[MUSIC] So integrative medicine means
taking a team approach to healthcare and that can be by bringing
modalities that are different from what is typically
a Western biomedical treatment. And that could be something
like using massage or using meditation or using
acupuncture in conjunction with those traditional therapies. In order to give the patient
a more optimal outcome, a more positive experience,
and that the entire team of providers are communicating
and making sure that the treatment plan is
communicated to the patient. And that everyone’s on
the same page the whole time. [MUSIC] From a modern
biological perspective, acupuncture is stimulating
the body to balance itself. And it does that through complex
neurochemical pathways that affect the immune system, the nervous system, and
the inflammatory process. Now from traditional Eastern
perspective, the theory explains that our bodies are a microcosm
of the natural world and that there is energy at
play that animates us, that makes us alive. And each of our organs contain a
type of energy that’s call Chi. And that Chi, that energy,
travels through the body through pathways and we call
those pathways meridians. And along those pathways
there are points where that energy is said
to collect and each of those points have
very specific functions. And it’s by stimulating
those very precise, very specific points that we’re
able to affect certain changes in the body depending
on what we’re treating. [MUSIC] No, acupuncture is actually
a very relaxing treatment, feels very good. The placement of the needles
actually stimulates your body’s own abiiity to relieve pain and
releasing endorphins. A lot of patients
actually fall asleep and leave an acupuncture
treatment feeling very good. [MUSIC] So acupuncture can treat
a wide range of conditions, just about anything that might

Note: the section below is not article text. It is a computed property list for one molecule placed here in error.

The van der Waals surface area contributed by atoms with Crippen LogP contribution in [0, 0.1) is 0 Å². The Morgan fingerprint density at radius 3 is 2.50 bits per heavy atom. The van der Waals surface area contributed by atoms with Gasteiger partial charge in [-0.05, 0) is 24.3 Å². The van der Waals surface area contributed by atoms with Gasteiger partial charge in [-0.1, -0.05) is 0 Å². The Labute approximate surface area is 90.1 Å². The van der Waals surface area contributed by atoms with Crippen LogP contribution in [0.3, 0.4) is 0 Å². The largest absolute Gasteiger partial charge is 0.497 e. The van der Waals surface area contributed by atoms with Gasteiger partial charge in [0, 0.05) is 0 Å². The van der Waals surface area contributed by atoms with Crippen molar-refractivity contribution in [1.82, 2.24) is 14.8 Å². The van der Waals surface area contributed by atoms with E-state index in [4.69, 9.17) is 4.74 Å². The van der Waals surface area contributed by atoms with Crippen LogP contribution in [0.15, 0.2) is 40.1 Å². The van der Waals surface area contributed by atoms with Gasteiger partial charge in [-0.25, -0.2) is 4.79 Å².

affect a patient’s quality of life in the long term. Here in the gastroenterology
department, I see patients with things
like Crohn’s disease, colitis, inflammatory bowel disease,
sometimes gastroparesis. But acupuncture
actually can treat a much broader range of things. And I do see all kinds of
different conditions here in my practice. And that could be
anything from joint pain, orthopedic sports injuries,
a lot of women’s health issues, menopause, infertility, PMS,
anything that causes pain. Things that
are aggravated by stress, things that are mediated
by an inflammatory process. Acupuncture is very,
very effective for. [MUSIC] The number of treatments that
a patient might require for any given condition is going to
vary widely from case to case, just like it does in
any medical modality. It’s important to speak with
a licensed acupuncturist who can give you more targeted
information depending on what it is that you’re looking for. How severe a condition is,
how long it’s been a problem, the overall more global
health of the patient are all things that are taken
into consideration. But usually acupuncture is
performed in a series of treatments, kind of like
a course of antibiotics, you could think of it that way,
and the effect is cumulative. [MUSIC]

3 thoughts on “Acupuncture | Q&A”

  1. Sorry, Ms. Waldman, you are seriously mislead about acupuncture and are promoting an invalidated practice to the public. This is considered unethical by the physicians with whom you wish to "integrate." Acupuncturists and physicians don't even speak the same language!  Citizens with illnesses deserve more from Johns Hopkins than the mere suggestion that they feel better.  

  2. I know it sounds crazy, but I've had acupuncture three times to assist with pain from a reoccurring lower back injury and it really does help. It knocks probably 70% of the pain off allowing me to at least function normally. Definitely worth a shot, and better than opiods…

  3. i am a teacher. Initial treatment I had done helped me. I said if it was, I would learn it personally.this is the first video i see.good explanation

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